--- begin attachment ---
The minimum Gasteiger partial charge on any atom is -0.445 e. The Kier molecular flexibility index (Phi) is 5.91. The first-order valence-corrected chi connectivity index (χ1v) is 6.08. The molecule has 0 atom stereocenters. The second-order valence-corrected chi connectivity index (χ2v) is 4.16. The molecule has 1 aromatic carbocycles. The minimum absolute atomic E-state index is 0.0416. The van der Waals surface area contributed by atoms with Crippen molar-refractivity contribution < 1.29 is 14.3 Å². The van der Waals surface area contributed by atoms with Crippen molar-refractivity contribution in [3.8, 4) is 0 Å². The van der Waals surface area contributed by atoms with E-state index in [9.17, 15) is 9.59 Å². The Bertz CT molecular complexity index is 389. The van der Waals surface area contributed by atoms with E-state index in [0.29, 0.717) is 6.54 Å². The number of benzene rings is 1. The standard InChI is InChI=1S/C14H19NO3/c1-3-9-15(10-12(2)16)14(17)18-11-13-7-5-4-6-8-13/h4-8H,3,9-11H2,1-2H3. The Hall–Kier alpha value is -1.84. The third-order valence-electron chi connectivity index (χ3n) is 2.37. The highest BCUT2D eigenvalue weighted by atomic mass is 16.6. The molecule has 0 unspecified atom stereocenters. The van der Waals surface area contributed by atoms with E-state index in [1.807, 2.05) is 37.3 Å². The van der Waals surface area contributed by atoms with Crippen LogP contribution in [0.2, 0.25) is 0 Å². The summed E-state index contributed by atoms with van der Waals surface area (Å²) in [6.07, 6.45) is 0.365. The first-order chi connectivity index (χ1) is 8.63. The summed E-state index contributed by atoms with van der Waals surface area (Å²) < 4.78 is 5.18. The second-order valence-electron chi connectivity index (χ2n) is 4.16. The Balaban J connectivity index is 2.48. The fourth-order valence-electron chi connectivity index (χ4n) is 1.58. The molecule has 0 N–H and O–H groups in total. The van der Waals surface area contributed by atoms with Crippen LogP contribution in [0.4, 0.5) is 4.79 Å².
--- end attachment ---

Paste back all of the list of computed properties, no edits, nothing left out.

The minimum Gasteiger partial charge on any atom is -0.445 e. The Kier molecular flexibility index (Phi) is 5.91. The first-order valence-corrected chi connectivity index (χ1v) is 6.08. The molecule has 0 atom stereocenters. The second-order valence-corrected chi connectivity index (χ2v) is 4.16. The molecule has 1 aromatic carbocycles. The minimum absolute atomic E-state index is 0.0416. The van der Waals surface area contributed by atoms with Crippen molar-refractivity contribution < 1.29 is 14.3 Å². The van der Waals surface area contributed by atoms with Crippen molar-refractivity contribution in [3.8, 4) is 0 Å². The van der Waals surface area contributed by atoms with E-state index in [9.17, 15) is 9.59 Å². The Bertz CT molecular complexity index is 389. The van der Waals surface area contributed by atoms with E-state index in [0.29, 0.717) is 6.54 Å². The number of benzene rings is 1. The standard InChI is InChI=1S/C14H19NO3/c1-3-9-15(10-12(2)16)14(17)18-11-13-7-5-4-6-8-13/h4-8H,3,9-11H2,1-2H3. The Hall–Kier alpha value is -1.84. The third-order valence-electron chi connectivity index (χ3n) is 2.37. The highest BCUT2D eigenvalue weighted by atomic mass is 16.6. The molecule has 0 unspecified atom stereocenters. The van der Waals surface area contributed by atoms with E-state index in [1.807, 2.05) is 37.3 Å². The van der Waals surface area contributed by atoms with Crippen LogP contribution in [0.2, 0.25) is 0 Å². The summed E-state index contributed by atoms with van der Waals surface area (Å²) in [6.07, 6.45) is 0.365. The first-order chi connectivity index (χ1) is 8.63. The summed E-state index contributed by atoms with van der Waals surface area (Å²) < 4.78 is 5.18. The second-order valence-electron chi connectivity index (χ2n) is 4.16. The Balaban J connectivity index is 2.48. The fourth-order valence-electron chi connectivity index (χ4n) is 1.58. The molecule has 0 N–H and O–H groups in total. The van der Waals surface area contributed by atoms with Crippen LogP contribution in [0.4, 0.5) is 4.79 Å².